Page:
Shaping (sometimes called slotting) is a machining process whereby a work piece is held on the machine table, which is then advanced into the path of a reciprocating ram, upon which is mounted a single-point cutting tool. Shapers are typically used to cut internal shapes and forms, such as keyways, slots, squares, hexagons, and straight-sided splines. Slotting can also be used to cut external shapes and forms as well.
Shaping Machining Process FAQs:
- When is shaping an appropriate machining process for my parts?
- Will there be tooling charges?
- How does shaping compare in accuracy to other machining operations?
- How does slotting compare in price to other machining operations?
When is shaping an appropriate machining process for my parts?
In some cases broaching is not the best choice to cut internal shapes and forms. For example, if a standard broaching tool is not available, and there are only a few parts to be cut, shaping is a perfect solution. If a part is too large to be accommodated by either a broaching machine or a Wire EDM machine, a vertical shaper might be the only alternative to cut an internal form. V W Broaching has one of the largest slotters available – capable of cutting a full 36” in length, and virtually unlimited in the size of part that can be handled. Breakdown parts and prototype parts are logical choices for our vertical shapers.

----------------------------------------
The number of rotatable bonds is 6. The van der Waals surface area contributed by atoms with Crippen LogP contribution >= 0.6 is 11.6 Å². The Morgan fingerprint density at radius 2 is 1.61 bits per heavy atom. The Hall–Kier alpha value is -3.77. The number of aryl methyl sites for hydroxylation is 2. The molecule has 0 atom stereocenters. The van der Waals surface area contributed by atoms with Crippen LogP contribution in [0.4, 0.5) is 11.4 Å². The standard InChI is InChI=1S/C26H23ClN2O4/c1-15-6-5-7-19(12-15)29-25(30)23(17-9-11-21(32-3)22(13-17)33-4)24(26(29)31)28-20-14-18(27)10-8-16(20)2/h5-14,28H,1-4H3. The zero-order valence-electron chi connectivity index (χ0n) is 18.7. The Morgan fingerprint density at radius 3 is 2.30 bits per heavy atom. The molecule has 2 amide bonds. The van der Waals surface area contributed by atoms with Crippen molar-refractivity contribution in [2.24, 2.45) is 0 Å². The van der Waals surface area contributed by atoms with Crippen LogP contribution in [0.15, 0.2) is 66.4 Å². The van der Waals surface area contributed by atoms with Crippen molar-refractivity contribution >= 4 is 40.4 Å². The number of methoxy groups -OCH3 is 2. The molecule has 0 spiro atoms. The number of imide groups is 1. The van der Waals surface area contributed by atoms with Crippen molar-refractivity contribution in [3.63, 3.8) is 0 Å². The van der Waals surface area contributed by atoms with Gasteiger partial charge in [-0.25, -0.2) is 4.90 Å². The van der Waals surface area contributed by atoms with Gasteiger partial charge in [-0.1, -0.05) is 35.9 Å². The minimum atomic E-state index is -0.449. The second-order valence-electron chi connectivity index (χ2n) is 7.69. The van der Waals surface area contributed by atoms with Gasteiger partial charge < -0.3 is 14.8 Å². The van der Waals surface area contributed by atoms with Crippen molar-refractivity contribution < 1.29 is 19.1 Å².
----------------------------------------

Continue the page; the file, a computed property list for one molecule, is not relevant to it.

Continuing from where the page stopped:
Will there be tooling charges?
In most cases we have standard cutters available to use for our customers’ jobs, at no additional charge. In some cases there will be an additional cutter grinding charge if a standard cutter is not available. This charge is nominal, and is usually less than $150.
How does shaping compare in accuracy to other machining operations?
That depends. When a part is relatively small in size, and relatively soft in composition, shaping accuracy will match that achieved by broaching, or other traditional machining processes. In the case of parts that are extremely long, or of particularly hard material, slotting will require more liberal tolerances, because of deflection of the shaping cutting tool. Our engineers at V W Broaching will be able to indicate tolerances when a drawing is submitted for quotation. Contact us for a quote, today!
How does slotting compare in price to other machining operations?
Vertical shaping is a very cost-effective method of cutting internal shapes and forms, relative to higher tech (and slower) methods, such as Wire EDM. One could expect pricing similar to traditional non-production machining operations, such as grinding or milling.
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